Dutton Confirms Investigation Into Visas For Foreign Criminals
The Home Affairs department is investigating allegations of bribery for visas made by a man held in immigration detention, the most explosive concerning a drug trafficker jailed for 10 years.
"The Department is undertaking an internal process in relation to the Department’s decision making process in this matter," Home Affairs minister Peter Dutton confirmed.
The "matter" Dutton refers to is an allegation made by Nauroze Anees -- a man held in immigration detention -- claiming that detainees boasted of being granted visas after transferring large amounts of money into "an account of a person in Brisbane".
One such claim involved William Betham, a New Zealand citizen jailed for more than 10 years for involvement in a major drug trafficking operation.
At a Senate estimates hearing on Monday, Home Affairs Department Secretary Michael Pezzullo revealed the bribery allegations were now the subject of a formal inquiry.
"That'll be the subject of the investigation that I've just said we've got underway," he said in response to questions from Greens senator Nick McKim.
After 10 News First aired Anees' claims in a TV news broadcast on Tuesday, Dutton released a statement saying he was not the decision-maker in Betham's visa case.
"Neither did the matter come to my office for consideration. It was decided by an official in the Department," the minister said.
Dutton claimed Anees' accusations are "entirely false". He said Anees had his visa cancelled after he committed 30 offences including assault and theft -- but he also revealed his department was looking into the bribery allegations.
"The Department is undertaking an internal process in relation to the Department’s decision making process in this matter," he said.
In a statement to the Sydney Morning Herald, Betham's lawyer Jennifer Samuta said he denied "offering a monetary payment to any official who might be in a position to reinstate his visa, or to an official who might be able to impact a similar decision".
The newspaper reported Samuta said he also denied "bragging to fellow detainees at Christmas Island that he could get his visa back for a monetary payment after it was mandatorily cancelled".
Anees said he was pleased to hear his allegations would be reviewed.
"It's extremely important that an independent investigation is conducted. How can Dutton's department investigate themselves?" he asked.
Anees, 32, has been held in detention since 2016. He came to Australia in 2007 on a student visa, which was cancelled in 2011, and is facing deportation after being refused a partner visa. He has several criminal convictions, including for theft, assault and driving offences.
He is appealing the visa decision and currently resides at the Perth Immigration Detention Centre, having spent time also at the Yongah Hill centre.
Anees made the explosive claims in articles published in major Australian newspapers on Sunday night. By Monday afternoon, he claimed he had been hauled into a meeting with two Australian Border Force officers, who told him that his removal from Australia would be expedited.
Anees told 10 daily that his appeal was still ongoing and had not been finalised, and claimed he was not given a reason why his deportation was being expedited.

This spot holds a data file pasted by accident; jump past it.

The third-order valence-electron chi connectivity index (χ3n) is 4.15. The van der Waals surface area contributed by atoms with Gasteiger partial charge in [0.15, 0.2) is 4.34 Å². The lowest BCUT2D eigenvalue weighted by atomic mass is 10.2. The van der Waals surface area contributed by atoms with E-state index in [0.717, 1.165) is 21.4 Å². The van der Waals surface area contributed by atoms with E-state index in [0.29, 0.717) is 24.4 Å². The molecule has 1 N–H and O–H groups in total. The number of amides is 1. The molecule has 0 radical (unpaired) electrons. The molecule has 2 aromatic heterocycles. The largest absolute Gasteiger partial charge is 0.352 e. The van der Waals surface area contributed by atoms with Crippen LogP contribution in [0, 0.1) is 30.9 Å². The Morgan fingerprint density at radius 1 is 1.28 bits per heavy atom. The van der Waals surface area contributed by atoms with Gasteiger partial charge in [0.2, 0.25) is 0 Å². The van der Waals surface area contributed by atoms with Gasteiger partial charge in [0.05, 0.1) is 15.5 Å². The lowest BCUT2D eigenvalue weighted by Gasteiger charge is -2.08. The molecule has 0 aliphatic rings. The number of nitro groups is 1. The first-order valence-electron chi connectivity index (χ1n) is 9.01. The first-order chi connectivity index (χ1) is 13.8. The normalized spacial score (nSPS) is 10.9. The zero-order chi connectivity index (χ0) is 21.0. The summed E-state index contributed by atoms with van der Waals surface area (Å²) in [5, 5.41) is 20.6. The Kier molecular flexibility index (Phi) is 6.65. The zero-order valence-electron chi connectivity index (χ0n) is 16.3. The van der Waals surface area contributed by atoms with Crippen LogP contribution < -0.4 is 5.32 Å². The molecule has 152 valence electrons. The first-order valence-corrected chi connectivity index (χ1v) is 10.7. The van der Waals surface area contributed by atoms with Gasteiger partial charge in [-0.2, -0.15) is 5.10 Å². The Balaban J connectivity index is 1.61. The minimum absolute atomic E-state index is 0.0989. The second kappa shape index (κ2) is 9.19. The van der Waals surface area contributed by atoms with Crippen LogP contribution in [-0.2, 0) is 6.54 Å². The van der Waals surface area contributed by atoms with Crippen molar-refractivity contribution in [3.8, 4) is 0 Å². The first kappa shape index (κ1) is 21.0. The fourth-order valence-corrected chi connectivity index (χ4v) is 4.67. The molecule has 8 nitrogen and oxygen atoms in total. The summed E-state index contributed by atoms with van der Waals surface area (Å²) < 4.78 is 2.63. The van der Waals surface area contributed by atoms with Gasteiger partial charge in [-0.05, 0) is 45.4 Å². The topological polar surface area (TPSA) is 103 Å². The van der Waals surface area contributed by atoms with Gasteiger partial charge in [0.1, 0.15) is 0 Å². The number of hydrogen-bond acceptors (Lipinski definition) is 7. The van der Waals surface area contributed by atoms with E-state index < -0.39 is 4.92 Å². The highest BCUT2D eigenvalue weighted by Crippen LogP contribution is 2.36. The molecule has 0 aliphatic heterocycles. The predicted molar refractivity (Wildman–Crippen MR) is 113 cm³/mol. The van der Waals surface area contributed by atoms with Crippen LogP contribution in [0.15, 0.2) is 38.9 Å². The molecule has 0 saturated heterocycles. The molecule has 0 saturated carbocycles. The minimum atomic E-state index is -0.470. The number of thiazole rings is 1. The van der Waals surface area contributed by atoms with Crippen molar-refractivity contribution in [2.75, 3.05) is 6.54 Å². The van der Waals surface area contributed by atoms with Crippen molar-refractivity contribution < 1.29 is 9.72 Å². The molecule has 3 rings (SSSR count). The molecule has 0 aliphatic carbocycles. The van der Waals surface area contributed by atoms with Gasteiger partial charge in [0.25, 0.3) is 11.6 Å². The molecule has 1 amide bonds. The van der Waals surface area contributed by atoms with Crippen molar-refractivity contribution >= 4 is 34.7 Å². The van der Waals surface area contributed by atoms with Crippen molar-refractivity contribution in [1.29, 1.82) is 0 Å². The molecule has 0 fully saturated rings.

"I knew the risks I was taking by blowing the whistle," Anees told 10 daily.
At Monday's estimates hearing, ABF Commissioner Michael Outram said he was "not aware of that visit" referred to by Anees and claimed it would be "remarkable" that the department would react so quickly, as claimed by Anees.
Anees claimed Monday was the first time since entering detention in 2016 that he had been seen by an ABF removals officer, and claimed "without a shadow of a doubt" it was due to his claims being widely published this week.
He has since lodged an appeal in the Federal Court.
10 daily contacted the Department of Home Affairs for comment twice, on Monday and Tuesday. A spokesperson replied on Monday that "while we do not comment on individual cases, we will look into your questions and respond to you tomorrow."
Requests for comment were not returned on Tuesday.
Anees claims he was also told on Tuesday that the department was closing an investigation into an assault he had reported against immigration centre guards.
A letter from the department's Integrity Security and Assurance Division, seen by 10 daily, claimed an assessment had found the allegations to be "unsubstantiated".
Greens senator McKim asked Home Affairs department officials about Anees' case in a Senate estimates hearing on Monday night.
Secretary Pezzullo said the department was investigating the claims made by Anees in his blog and subsequent media reporting.
"How do you explain what appears on the face of it to be a massive coincidence that less than 24 hours after a story is published... he was actually visited by ABF officers and told he would be deported," McKim asked, saying his office was "in very close contact with Mr Anees".
ABF Commissioner Michael Outram said he was "not aware of that visit" referred to by Anees.
"I'll have to take that on notice to get further details," he said.
"Let me advise you that ABF officers don't make decisions about cancelling visas, and we don't remove people from this jurisdiction unless it's lawful to do so and in conjunction with the department."
"So, the idea that we'd react within 24 hours to a media article to remove somebody from the country I find remarkable, but we'll come back to you."